Structural racism and privilege

This post is based on some ideas presented by Grosfoguel on racism. Would love to hear your thoughts!

Edit: the first part is a presentation of Grosfoguel’s argument, which I later problematize slightly. I don’t believe prejudice from marginalised -> privileged groups can be termed a racist system, but that doesn’t mean it is not problematic. I also don’t believe that racism can only be institutional; I believe it is both (and others) which is what makes it so complicated. Just wanted to clear this up 🙂


Racism is not just about having a prejudice against someone. This doesn’t count as racism if it doesn’t have the power to affect the person you have this prejudice against. Rather, it is racism when it’s institutionalised & has real effects on people. This is why “anti-white racism” is bullshit. If I have prejudiced views against whites, it affects them minimally since there are no institutions or discourses that turn my prejudice into real discrimination against whites. (So please, no more talk about reverse racism. Yes, brown people might have prejudiced and discriminatory views against whites. Women might have prejudiced views against men. But they do not have institutional and discursive power backing these views up, so it is not a racist system.)

I find his ideas very useful in the sense that he highlights structural and institutional racism and violence, which is often left out of debates on racism. As he siad, we are often told that modern societies have “some racists on the fringes” – the KKK, the neo-Nazis, Wilders, fascists. This automatically constructs racism as a small issue that exists within a minority of  “crazy Europeans and Americans” and automatically constructs the rest of society as not racist.

This of course ignores the fact that institutions and structures produce and reproduce racism. This is important also because even privileged people who do not necessarily hold prejudiced views still benefit from prejudiced institutions. The recognition of this prejudice is crucial. To give a more personal example, because I am half-white and half-Arab, I am often seen as white in Egypt, which brings a lot of privilege with it. Just because I may not necessarily hold prejudiced views that often come along with being European does not mean that I do not benefit from being associated with European-ness.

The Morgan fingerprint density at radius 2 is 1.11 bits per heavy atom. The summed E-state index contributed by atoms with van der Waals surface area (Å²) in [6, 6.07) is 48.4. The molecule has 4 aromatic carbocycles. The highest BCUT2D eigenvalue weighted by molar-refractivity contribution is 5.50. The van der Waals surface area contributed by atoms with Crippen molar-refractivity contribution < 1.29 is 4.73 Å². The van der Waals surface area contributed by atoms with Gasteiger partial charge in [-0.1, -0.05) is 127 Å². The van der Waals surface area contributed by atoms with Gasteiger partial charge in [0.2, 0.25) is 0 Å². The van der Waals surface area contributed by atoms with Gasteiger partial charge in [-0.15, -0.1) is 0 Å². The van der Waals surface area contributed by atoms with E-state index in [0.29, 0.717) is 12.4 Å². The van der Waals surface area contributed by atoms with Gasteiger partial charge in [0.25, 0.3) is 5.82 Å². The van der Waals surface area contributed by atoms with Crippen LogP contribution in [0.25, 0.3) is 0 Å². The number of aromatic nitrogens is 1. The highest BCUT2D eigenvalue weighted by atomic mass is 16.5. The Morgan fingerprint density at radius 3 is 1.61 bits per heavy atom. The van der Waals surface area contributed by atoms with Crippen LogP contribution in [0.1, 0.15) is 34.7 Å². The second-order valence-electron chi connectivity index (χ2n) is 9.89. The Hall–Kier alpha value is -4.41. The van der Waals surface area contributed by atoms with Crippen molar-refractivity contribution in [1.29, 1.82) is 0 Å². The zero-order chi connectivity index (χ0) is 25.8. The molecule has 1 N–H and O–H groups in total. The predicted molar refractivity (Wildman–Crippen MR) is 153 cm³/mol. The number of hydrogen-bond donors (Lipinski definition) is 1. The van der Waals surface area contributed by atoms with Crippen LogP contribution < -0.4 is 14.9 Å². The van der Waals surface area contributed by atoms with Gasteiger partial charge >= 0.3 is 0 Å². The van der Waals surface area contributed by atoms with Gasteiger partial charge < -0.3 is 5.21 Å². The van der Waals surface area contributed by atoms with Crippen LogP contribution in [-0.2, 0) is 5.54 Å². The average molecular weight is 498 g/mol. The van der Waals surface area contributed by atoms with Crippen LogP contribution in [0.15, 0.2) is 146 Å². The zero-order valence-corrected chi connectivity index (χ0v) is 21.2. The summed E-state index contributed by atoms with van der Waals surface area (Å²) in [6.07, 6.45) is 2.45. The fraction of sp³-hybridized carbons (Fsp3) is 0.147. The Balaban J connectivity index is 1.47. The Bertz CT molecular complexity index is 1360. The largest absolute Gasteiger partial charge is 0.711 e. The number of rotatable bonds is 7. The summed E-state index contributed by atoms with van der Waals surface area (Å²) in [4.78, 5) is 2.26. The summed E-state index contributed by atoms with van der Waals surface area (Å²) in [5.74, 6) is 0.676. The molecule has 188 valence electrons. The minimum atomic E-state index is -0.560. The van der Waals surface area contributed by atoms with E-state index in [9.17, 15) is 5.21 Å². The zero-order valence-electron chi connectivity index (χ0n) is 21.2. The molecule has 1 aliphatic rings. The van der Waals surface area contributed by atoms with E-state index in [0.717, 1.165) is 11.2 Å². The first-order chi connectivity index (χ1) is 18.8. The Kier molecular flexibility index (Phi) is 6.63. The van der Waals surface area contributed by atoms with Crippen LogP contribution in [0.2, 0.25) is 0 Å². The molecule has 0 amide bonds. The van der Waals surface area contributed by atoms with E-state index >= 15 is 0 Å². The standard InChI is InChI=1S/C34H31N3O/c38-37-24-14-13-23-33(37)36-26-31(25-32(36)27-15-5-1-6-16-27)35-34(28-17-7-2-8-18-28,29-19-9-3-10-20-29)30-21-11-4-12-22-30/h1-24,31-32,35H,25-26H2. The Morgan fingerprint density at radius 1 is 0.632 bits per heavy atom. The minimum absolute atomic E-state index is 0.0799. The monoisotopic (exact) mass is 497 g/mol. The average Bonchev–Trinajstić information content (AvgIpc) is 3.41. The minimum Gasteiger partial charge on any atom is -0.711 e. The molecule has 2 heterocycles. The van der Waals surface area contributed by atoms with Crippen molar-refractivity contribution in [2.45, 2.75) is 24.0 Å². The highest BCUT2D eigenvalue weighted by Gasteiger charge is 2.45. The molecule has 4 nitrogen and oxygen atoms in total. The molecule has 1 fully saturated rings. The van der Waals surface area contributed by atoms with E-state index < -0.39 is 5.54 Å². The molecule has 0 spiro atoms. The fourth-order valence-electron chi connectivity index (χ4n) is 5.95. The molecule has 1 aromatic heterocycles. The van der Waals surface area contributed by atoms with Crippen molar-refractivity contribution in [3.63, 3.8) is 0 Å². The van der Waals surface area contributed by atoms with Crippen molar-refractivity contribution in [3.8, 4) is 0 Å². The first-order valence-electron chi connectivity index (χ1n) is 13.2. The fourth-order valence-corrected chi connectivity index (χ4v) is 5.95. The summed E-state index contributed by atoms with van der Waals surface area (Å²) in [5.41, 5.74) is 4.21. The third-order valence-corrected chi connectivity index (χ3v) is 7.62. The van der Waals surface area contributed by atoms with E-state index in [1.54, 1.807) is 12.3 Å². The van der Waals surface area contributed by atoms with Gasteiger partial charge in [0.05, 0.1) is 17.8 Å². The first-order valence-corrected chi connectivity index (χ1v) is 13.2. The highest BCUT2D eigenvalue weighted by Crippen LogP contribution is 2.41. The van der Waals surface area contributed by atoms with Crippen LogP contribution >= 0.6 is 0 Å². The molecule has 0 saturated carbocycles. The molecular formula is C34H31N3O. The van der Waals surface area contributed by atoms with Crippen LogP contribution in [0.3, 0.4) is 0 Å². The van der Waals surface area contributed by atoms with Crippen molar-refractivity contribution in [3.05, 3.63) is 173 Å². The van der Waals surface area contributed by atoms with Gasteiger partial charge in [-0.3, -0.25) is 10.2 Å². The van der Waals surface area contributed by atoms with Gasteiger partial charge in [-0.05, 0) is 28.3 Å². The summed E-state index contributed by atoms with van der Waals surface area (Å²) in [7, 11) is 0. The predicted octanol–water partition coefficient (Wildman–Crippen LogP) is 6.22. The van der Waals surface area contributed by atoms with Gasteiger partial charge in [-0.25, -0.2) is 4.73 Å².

So my main question is: how can we theorise the complex linkages between racism at the individual level and the institutional and structural level? How does racism produced at both these levels interact and mutually reproduce each other? Can we speak of prejudice against privileged groups as racist if it doesn’t have any structural or institutional power backing it up? How to address institutional racism in countries such as the Netherlands where it has been invisibilised?

Finally: how to address the concept of privilege? We all have some form of privilege, whether it be class, racial, gender, etc. Can we use this privilege, as Spivak suggests, when she writes: “We cannot unlearn or undo our privilege, we can only use it on behalf of others.” But how to this without imposing our own narratives and frameworks on those we are trying to “help”? For example, if I want to use my class privilege on behalf of others, how to do this without being condescending and without having experienced or understood the lives of those with different class situations? How to even speak about this without being elitist?  Should those with privilege simply acknowledge it, recognise how it affects our lives, and realize that others do not have the same privilege?

In other words, how to act in solidarity? If we see racism as a product of institutions and structures, do those with privilege have the obligation to challenge these institutions and structures? For example, when Dutch people ask about how they can “help the Middle East” wouldn’t the best (and possibly only) solution be to focus on changing things domestically – challenge the ways in which the Dutch and European governments are implicated in perpetuating global inequalities that negatively affect countries like Egypt? (Although I have to say that Dutch people usually aren’t happy with this response, ahem.)

Lots of questions again. Would love to hear your thoughts and ideas, and I hope I haven’t been too essentializing in using terms like white, race, class – these terms are of course complex and problematic, but also somewhat unavoidable.